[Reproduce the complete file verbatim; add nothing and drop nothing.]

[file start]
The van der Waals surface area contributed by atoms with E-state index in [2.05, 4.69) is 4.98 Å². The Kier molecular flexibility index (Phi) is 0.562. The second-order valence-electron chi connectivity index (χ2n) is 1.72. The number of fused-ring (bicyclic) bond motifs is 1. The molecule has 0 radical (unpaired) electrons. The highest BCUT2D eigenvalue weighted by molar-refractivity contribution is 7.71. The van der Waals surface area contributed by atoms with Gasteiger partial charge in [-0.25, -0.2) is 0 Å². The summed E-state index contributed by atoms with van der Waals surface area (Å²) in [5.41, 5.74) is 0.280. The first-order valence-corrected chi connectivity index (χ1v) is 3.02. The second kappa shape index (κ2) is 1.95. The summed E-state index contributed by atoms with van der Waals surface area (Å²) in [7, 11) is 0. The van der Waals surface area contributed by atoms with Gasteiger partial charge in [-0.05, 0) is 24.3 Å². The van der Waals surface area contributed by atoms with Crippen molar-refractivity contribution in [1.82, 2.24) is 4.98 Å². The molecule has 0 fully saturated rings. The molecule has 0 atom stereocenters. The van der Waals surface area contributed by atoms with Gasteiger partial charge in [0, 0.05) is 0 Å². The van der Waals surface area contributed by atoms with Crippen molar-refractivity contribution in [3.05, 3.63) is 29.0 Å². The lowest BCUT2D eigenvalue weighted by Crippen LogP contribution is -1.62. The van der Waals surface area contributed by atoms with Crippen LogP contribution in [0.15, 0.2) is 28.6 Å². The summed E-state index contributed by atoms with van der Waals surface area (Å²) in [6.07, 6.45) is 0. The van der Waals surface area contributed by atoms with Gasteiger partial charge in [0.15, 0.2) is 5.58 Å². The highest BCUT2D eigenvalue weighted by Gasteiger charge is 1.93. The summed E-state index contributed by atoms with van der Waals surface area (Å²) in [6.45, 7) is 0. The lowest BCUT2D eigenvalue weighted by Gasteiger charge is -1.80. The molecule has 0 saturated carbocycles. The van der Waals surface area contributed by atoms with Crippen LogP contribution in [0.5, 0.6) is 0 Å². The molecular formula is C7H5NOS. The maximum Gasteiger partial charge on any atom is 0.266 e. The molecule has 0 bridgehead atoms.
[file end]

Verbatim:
The van der Waals surface area contributed by atoms with E-state index in [2.05, 4.69) is 4.98 Å². The Kier molecular flexibility index (Phi) is 0.562. The second-order valence-electron chi connectivity index (χ2n) is 1.72. The number of fused-ring (bicyclic) bond motifs is 1. The molecule has 0 radical (unpaired) electrons. The highest BCUT2D eigenvalue weighted by molar-refractivity contribution is 7.71. The van der Waals surface area contributed by atoms with Gasteiger partial charge in [-0.25, -0.2) is 0 Å². The summed E-state index contributed by atoms with van der Waals surface area (Å²) in [5.41, 5.74) is 0.280. The first-order valence-corrected chi connectivity index (χ1v) is 3.02. The second kappa shape index (κ2) is 1.95. The summed E-state index contributed by atoms with van der Waals surface area (Å²) in [7, 11) is 0. The van der Waals surface area contributed by atoms with Gasteiger partial charge in [-0.05, 0) is 24.3 Å². The van der Waals surface area contributed by atoms with Crippen molar-refractivity contribution in [1.82, 2.24) is 4.98 Å². The molecule has 0 fully saturated rings. The molecule has 0 atom stereocenters. The van der Waals surface area contributed by atoms with Gasteiger partial charge in [0, 0.05) is 0 Å². The van der Waals surface area contributed by atoms with Crippen molar-refractivity contribution in [3.05, 3.63) is 29.0 Å². The lowest BCUT2D eigenvalue weighted by Crippen LogP contribution is -1.62. The van der Waals surface area contributed by atoms with Crippen LogP contribution in [0.15, 0.2) is 28.6 Å². The summed E-state index contributed by atoms with van der Waals surface area (Å²) in [6.07, 6.45) is 0. The van der Waals surface area contributed by atoms with Gasteiger partial charge in [0.15, 0.2) is 5.58 Å². The highest BCUT2D eigenvalue weighted by Gasteiger charge is 1.93. The summed E-state index contributed by atoms with van der Waals surface area (Å²) in [6.45, 7) is 0. The lowest BCUT2D eigenvalue weighted by Gasteiger charge is -1.80. The molecule has 0 saturated carbocycles. The van der Waals surface area contributed by atoms with Crippen LogP contribution in [0.5, 0.6) is 0 Å². The molecular formula is C7H5NOS. The maximum Gasteiger partial charge on any atom is 0.266 e. The molecule has 0 bridgehead atoms.